Presentation on theme: "Preventing Kitchen Accidents Chapter #2. Compare safe and unsafe kitchen work habits. Describe how to cook safely outdoors. Summarize ways to make kitchens."— Presentation transcript:
Preventing Kitchen Accidents Chapter #2
Compare safe and unsafe kitchen work habits. Describe how to cook safely outdoors. Summarize ways to make kitchens safe for children and people with physical challenges. Explain how to prepare for, and respond to, accidents or emergencies in the kitchen.
Kitchen Safety Basics To work safely in a kitchen, you should become familiar with a number of guidelines, including: Focus on what you’re doing. Dress safely. Practice safe use of all tools and equipment. Close drawers and doors completely. Store large pots and other heavy, bulky items on low shelves. Control clutter.
Safe Work Habits Besides learning basic guidelines, you need to form safe work habits that deal with… Preventing falls Handing sharp edges Preventing fires and burns Using electricity Polarized Plugs: Made with one blade wider than the other Using and storing hazardous household chemicals
Cooking Outdoors Safely Specific guidelines can help you grill safely outdoors: Start with a clean grill. Set the grill on a level, paved surface where it won’t tip over, away from anything that could catch fire. Never use a charcoal grill inside the home or garage. Carbon Monoxide: An odorless, highly poisonous gas. Apply charcoal starter fluid before striking the match. Use fireproof cloves and heavy-duty grilling tools with long handles. Fat and meat juices dripping on coals can cause flare-ups. When you’re finished grilling, let the coals burn down to ashes.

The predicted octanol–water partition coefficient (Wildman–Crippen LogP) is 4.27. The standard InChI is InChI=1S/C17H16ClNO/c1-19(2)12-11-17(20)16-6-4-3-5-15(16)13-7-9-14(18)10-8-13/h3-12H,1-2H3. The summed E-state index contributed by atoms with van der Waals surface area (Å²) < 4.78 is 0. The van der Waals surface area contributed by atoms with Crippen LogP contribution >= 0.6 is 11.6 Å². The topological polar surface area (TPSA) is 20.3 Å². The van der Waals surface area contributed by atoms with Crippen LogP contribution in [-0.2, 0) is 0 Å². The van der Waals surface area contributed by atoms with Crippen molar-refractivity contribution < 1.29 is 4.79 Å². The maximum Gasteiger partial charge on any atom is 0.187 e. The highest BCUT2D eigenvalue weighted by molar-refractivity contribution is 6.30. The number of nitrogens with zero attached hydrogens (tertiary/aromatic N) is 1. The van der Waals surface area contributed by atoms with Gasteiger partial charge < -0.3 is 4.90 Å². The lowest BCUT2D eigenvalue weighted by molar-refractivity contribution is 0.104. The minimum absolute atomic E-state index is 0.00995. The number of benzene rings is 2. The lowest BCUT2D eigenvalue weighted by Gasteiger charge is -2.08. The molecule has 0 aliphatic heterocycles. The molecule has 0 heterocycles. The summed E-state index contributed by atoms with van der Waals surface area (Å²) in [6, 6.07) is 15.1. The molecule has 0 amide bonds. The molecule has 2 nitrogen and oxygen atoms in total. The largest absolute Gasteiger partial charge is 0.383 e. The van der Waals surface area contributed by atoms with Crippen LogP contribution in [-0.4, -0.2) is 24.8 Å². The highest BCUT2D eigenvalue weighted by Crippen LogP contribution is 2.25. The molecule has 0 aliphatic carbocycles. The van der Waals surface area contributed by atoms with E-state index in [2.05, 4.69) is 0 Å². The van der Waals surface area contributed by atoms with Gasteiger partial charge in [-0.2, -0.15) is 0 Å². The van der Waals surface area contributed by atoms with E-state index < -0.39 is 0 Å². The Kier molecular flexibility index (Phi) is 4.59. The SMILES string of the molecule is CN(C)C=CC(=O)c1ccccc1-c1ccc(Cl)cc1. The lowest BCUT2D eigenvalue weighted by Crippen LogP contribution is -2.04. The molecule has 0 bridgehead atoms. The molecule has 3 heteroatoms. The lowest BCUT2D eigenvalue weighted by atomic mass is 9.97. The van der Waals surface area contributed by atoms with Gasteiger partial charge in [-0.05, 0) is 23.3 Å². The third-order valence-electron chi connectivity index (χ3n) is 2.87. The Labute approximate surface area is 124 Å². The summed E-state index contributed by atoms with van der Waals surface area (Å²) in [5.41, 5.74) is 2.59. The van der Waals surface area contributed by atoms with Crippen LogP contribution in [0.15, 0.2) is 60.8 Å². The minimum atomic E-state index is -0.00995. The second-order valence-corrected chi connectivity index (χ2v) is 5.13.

Protecting Children in the Kitchen Children enjoy time spent in the kitchen, but their presence requires special safety precautions: Never leave young children alone in the kitchen. Protect toddlers by using safety latches on drawers and cabinet doors. Set-up a child-sized table or a safe stepstool if children want to help in the kitchen. Model safe work habits.
People with Physical Challenges Kitchen modifications can help people with physical challenges work effectively and safely, such as… Add more or better lighting Use unbreakable dishes and glassware. Store frequently used tools and foods in easy-to-reach places. Keep a magnifying glass in the kitchen for reading small print. Supply round, rubber jar openers for gripping appliance knobs. Put mixing bowls on a damp dishcloth or round, rubber jar opener to secure them on the countertop during mixing.
In Case of Accident If an accident occurs, staying calm helps a person think clearly. Heimlich Maneuver: A procedure for dislodging an object from the throat of a person who is choking. Cardiopulminary Resuscitation (CPR): A technique used to revive a person whose breathing and heartbeat have stopped.
Homework Assignment Read Chapter #21: “Preventing Kitchen Accidents” (pgs ) in the “Food for Today” textbook. Answer Questions #1-15 and #18-20 under the “Check Your Knowledge” section on pg. 304.
Bibliography Kowtaluk, H. (2006). “Food for today.” Glencoe McGraw-Hill; New York.